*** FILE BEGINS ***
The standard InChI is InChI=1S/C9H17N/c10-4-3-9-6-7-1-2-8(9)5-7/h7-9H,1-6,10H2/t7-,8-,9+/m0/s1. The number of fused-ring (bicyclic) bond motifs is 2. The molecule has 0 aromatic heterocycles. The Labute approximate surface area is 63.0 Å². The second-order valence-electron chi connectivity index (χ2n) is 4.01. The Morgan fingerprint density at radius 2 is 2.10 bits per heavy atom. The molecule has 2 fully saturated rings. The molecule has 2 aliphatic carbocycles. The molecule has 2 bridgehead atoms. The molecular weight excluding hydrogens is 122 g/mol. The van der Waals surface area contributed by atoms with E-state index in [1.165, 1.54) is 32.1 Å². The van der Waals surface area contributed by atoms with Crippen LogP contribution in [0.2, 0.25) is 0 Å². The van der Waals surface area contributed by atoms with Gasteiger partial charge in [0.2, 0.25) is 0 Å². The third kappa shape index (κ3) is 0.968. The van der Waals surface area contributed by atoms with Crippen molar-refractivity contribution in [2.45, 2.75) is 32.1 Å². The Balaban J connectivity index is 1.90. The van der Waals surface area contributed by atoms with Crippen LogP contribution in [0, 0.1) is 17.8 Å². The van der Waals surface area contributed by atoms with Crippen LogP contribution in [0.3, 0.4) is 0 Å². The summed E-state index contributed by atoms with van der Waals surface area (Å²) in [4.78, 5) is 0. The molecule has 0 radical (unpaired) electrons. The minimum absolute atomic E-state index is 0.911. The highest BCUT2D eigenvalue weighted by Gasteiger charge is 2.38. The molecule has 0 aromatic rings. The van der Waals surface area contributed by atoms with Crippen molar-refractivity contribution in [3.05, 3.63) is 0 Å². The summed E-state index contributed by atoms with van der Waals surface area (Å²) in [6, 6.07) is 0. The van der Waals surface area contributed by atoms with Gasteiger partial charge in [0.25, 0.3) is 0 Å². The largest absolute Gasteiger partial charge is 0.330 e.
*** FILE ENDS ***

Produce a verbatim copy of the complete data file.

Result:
The standard InChI is InChI=1S/C9H17N/c10-4-3-9-6-7-1-2-8(9)5-7/h7-9H,1-6,10H2/t7-,8-,9+/m0/s1. The number of fused-ring (bicyclic) bond motifs is 2. The molecule has 0 aromatic heterocycles. The Labute approximate surface area is 63.0 Å². The second-order valence-electron chi connectivity index (χ2n) is 4.01. The Morgan fingerprint density at radius 2 is 2.10 bits per heavy atom. The molecule has 2 fully saturated rings. The molecule has 2 aliphatic carbocycles. The molecule has 2 bridgehead atoms. The molecular weight excluding hydrogens is 122 g/mol. The van der Waals surface area contributed by atoms with E-state index in [1.165, 1.54) is 32.1 Å². The van der Waals surface area contributed by atoms with Crippen LogP contribution in [0.2, 0.25) is 0 Å². The van der Waals surface area contributed by atoms with Gasteiger partial charge in [0.2, 0.25) is 0 Å². The third kappa shape index (κ3) is 0.968. The van der Waals surface area contributed by atoms with Crippen molar-refractivity contribution in [2.45, 2.75) is 32.1 Å². The Balaban J connectivity index is 1.90. The van der Waals surface area contributed by atoms with Crippen LogP contribution in [0, 0.1) is 17.8 Å². The van der Waals surface area contributed by atoms with Crippen LogP contribution in [0.3, 0.4) is 0 Å². The summed E-state index contributed by atoms with van der Waals surface area (Å²) in [4.78, 5) is 0. The molecule has 0 radical (unpaired) electrons. The minimum absolute atomic E-state index is 0.911. The highest BCUT2D eigenvalue weighted by Gasteiger charge is 2.38. The molecule has 0 aromatic rings. The van der Waals surface area contributed by atoms with Crippen molar-refractivity contribution in [3.05, 3.63) is 0 Å². The summed E-state index contributed by atoms with van der Waals surface area (Å²) in [6, 6.07) is 0. The van der Waals surface area contributed by atoms with Gasteiger partial charge in [0.25, 0.3) is 0 Å². The largest absolute Gasteiger partial charge is 0.330 e.